Checklist

Other considerations


Other considerations to keep in mind when designing sanctions.

UN sanctions are the only restrictive measures legally binding on all UN member states, but they are rarely the only sanctions in place. Other multilateral and unilateral restrictive measures are frequently imposed before, after, or in parallel with UN sanctions. Consideration of the impact and effectiveness of UN sanctions should take into account also the type and scope of sanctions imposed by:

  • Regional organizations
  • Major states

Sanctions are almost never the only policy instruments applied to address conflict situations. Their use should thus be coordinated, and their impact understood, in relation to other tools used by the UN, as well as by states and regional organizations, including:

  • Mediation, negotiations, and diplomatic efforts
  • Legal tribunals and processes
  • Peace operations
  • Threats of force
  • Uses of force
  • Covert measures

Although sanctions are imposed by states and multilateral organizations, their impact to a large extent depends on their implementation by private sector actors. As a result, active engagement with the private sector, including timely communication, issuance of implementation guidance, and monitoring, is often crucial for sanctions effectiveness.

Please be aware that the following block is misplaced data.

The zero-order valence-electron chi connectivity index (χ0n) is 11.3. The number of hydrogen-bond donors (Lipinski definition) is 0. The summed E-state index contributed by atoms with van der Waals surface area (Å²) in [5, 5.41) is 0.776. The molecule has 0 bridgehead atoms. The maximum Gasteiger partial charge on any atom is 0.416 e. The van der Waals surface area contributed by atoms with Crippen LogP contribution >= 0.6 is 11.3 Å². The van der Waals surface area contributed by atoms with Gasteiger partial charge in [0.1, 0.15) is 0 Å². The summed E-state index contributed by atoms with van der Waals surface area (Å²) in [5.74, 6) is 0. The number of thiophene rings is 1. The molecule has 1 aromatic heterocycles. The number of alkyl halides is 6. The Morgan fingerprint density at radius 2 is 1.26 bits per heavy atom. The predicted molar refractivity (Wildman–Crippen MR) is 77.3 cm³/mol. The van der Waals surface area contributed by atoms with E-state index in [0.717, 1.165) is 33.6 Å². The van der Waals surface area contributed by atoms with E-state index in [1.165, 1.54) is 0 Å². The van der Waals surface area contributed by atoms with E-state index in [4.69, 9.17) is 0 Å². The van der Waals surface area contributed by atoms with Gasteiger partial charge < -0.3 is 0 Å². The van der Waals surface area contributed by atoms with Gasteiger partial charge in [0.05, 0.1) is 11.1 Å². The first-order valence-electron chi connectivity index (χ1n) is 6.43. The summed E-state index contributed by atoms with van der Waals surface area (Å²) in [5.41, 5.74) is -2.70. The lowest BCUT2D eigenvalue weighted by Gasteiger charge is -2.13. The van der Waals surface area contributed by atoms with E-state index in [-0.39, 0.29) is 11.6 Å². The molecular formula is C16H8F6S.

To facilitate the implementation of UN sanctions at the national level, member state capacity might need to be enhanced in a number of areas, including:

  • Legislation
  • Specialized training
  • Implementation assistance
  • Costs alleviation

To mitigate the effects of sanctions, targets often resort to a number of coping and evasion methods, including:

  • Diversion of trade
  • Disguising of identities
  • Use of front companies
  • Sub-contracting with criminal entities
  • Use of safe havens
  • Shifting to alternative value source
  • Use of family members
  • Re-flaging, re-numbering, or disguising of vessels
  • Stockpiling of supplies

Sanctions can have a number of unintended consequences, most of them negative. These include, among others:

  • Strengthening of political factions
  • Strengthening of authoritarian rule
  • Rally round the flag effect
  • Increased corruption
  • Legacy of criminalization
  • Burden on neighboring states
  • Humanitarian consequences
  • Increase in human rights violations
  • Increase in state enforcement capacity
  • Increase in international regulatory capacity